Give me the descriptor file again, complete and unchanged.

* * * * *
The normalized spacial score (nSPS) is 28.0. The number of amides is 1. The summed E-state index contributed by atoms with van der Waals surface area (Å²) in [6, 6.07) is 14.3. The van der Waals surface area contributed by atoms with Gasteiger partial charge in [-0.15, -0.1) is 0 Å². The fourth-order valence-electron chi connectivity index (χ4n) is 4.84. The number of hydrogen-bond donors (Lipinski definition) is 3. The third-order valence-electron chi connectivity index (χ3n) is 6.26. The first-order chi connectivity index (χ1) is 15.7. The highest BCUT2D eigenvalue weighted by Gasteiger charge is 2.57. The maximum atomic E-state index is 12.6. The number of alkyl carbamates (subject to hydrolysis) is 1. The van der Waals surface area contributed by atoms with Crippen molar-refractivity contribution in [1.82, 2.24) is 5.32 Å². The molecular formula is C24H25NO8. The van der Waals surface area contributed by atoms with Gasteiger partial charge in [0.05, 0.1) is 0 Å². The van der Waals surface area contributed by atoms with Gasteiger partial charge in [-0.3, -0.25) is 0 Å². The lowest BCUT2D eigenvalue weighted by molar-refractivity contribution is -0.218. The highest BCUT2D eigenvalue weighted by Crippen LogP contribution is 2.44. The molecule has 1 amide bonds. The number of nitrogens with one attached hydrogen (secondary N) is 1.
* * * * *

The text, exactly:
The normalized spacial score (nSPS) is 28.0. The number of amides is 1. The summed E-state index contributed by atoms with van der Waals surface area (Å²) in [6, 6.07) is 14.3. The van der Waals surface area contributed by atoms with Gasteiger partial charge in [-0.15, -0.1) is 0 Å². The fourth-order valence-electron chi connectivity index (χ4n) is 4.84. The number of hydrogen-bond donors (Lipinski definition) is 3. The third-order valence-electron chi connectivity index (χ3n) is 6.26. The first-order chi connectivity index (χ1) is 15.7. The highest BCUT2D eigenvalue weighted by Gasteiger charge is 2.57. The maximum atomic E-state index is 12.6. The number of alkyl carbamates (subject to hydrolysis) is 1. The van der Waals surface area contributed by atoms with Crippen molar-refractivity contribution in [1.82, 2.24) is 5.32 Å². The molecular formula is C24H25NO8. The van der Waals surface area contributed by atoms with Gasteiger partial charge in [0.05, 0.1) is 0 Å². The van der Waals surface area contributed by atoms with Gasteiger partial charge in [-0.3, -0.25) is 0 Å². The lowest BCUT2D eigenvalue weighted by molar-refractivity contribution is -0.218. The highest BCUT2D eigenvalue weighted by Crippen LogP contribution is 2.44. The molecule has 1 amide bonds. The number of nitrogens with one attached hydrogen (secondary N) is 1.